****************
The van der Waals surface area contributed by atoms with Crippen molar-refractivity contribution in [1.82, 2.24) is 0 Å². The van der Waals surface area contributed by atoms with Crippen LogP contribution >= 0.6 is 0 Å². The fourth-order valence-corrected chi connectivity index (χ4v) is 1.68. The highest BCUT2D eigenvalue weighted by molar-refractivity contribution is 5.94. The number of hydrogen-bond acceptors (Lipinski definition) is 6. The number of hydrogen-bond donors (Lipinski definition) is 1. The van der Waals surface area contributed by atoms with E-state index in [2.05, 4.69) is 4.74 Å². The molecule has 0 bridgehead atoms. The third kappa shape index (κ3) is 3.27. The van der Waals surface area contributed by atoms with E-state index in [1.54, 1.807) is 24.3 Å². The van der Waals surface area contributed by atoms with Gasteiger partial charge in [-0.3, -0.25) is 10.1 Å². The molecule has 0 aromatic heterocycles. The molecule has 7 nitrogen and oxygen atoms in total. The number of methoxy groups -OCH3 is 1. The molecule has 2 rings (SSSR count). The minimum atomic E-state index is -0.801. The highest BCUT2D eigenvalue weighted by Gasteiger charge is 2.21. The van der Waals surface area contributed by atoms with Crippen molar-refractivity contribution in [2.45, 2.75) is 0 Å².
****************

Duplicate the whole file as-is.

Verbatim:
The van der Waals surface area contributed by atoms with Crippen molar-refractivity contribution in [1.82, 2.24) is 0 Å². The van der Waals surface area contributed by atoms with Crippen LogP contribution >= 0.6 is 0 Å². The fourth-order valence-corrected chi connectivity index (χ4v) is 1.68. The highest BCUT2D eigenvalue weighted by molar-refractivity contribution is 5.94. The number of hydrogen-bond acceptors (Lipinski definition) is 6. The number of hydrogen-bond donors (Lipinski definition) is 1. The van der Waals surface area contributed by atoms with E-state index in [2.05, 4.69) is 4.74 Å². The molecule has 0 bridgehead atoms. The third kappa shape index (κ3) is 3.27. The van der Waals surface area contributed by atoms with E-state index in [1.54, 1.807) is 24.3 Å². The van der Waals surface area contributed by atoms with Gasteiger partial charge in [-0.3, -0.25) is 10.1 Å². The molecule has 0 aromatic heterocycles. The molecule has 7 nitrogen and oxygen atoms in total. The number of methoxy groups -OCH3 is 1. The molecule has 2 rings (SSSR count). The minimum atomic E-state index is -0.801. The highest BCUT2D eigenvalue weighted by Gasteiger charge is 2.21. The van der Waals surface area contributed by atoms with Crippen molar-refractivity contribution in [2.45, 2.75) is 0 Å².